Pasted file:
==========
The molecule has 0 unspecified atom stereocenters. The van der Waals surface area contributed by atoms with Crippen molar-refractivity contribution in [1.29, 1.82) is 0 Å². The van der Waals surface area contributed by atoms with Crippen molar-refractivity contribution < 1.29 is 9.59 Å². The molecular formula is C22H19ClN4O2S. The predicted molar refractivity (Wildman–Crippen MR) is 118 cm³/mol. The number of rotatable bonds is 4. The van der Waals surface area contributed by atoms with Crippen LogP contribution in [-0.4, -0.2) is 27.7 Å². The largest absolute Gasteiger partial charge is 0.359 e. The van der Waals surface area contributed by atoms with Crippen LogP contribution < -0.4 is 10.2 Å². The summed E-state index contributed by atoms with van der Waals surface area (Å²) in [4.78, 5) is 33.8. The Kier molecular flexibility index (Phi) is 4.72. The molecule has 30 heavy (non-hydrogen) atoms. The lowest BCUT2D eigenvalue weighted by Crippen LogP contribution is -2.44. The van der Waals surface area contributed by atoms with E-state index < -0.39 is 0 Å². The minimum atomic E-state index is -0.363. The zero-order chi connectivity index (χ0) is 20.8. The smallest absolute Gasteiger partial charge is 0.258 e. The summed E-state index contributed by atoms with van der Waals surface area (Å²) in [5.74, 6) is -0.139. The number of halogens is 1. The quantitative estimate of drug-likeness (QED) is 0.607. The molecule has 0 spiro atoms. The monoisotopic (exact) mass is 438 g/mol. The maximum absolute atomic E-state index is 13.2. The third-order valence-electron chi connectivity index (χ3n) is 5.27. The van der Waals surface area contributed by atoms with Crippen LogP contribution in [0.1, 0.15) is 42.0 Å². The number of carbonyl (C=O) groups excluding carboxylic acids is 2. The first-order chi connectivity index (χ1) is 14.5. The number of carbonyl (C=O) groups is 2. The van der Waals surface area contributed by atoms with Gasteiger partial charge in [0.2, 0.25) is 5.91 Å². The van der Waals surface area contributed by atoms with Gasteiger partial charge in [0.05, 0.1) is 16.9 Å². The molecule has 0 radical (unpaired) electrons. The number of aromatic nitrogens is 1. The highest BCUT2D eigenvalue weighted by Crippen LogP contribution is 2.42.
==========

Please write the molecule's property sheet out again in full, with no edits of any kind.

The molecule has 0 unspecified atom stereocenters. The van der Waals surface area contributed by atoms with Crippen molar-refractivity contribution in [1.29, 1.82) is 0 Å². The van der Waals surface area contributed by atoms with Crippen molar-refractivity contribution < 1.29 is 9.59 Å². The molecular formula is C22H19ClN4O2S. The predicted molar refractivity (Wildman–Crippen MR) is 118 cm³/mol. The number of rotatable bonds is 4. The van der Waals surface area contributed by atoms with Crippen LogP contribution in [-0.4, -0.2) is 27.7 Å². The largest absolute Gasteiger partial charge is 0.359 e. The van der Waals surface area contributed by atoms with Crippen LogP contribution < -0.4 is 10.2 Å². The summed E-state index contributed by atoms with van der Waals surface area (Å²) in [4.78, 5) is 33.8. The Kier molecular flexibility index (Phi) is 4.72. The molecule has 30 heavy (non-hydrogen) atoms. The lowest BCUT2D eigenvalue weighted by Crippen LogP contribution is -2.44. The van der Waals surface area contributed by atoms with E-state index < -0.39 is 0 Å². The minimum atomic E-state index is -0.363. The zero-order chi connectivity index (χ0) is 20.8. The smallest absolute Gasteiger partial charge is 0.258 e. The summed E-state index contributed by atoms with van der Waals surface area (Å²) in [5.74, 6) is -0.139. The number of halogens is 1. The quantitative estimate of drug-likeness (QED) is 0.607. The molecule has 0 spiro atoms. The monoisotopic (exact) mass is 438 g/mol. The maximum absolute atomic E-state index is 13.2. The third-order valence-electron chi connectivity index (χ3n) is 5.27. The van der Waals surface area contributed by atoms with Crippen LogP contribution in [0.1, 0.15) is 42.0 Å². The number of carbonyl (C=O) groups excluding carboxylic acids is 2. The first-order chi connectivity index (χ1) is 14.5. The number of carbonyl (C=O) groups is 2. The van der Waals surface area contributed by atoms with Gasteiger partial charge in [0.2, 0.25) is 5.91 Å². The van der Waals surface area contributed by atoms with Gasteiger partial charge in [0.05, 0.1) is 16.9 Å². The molecule has 0 radical (unpaired) electrons. The number of aromatic nitrogens is 1. The highest BCUT2D eigenvalue weighted by Crippen LogP contribution is 2.42.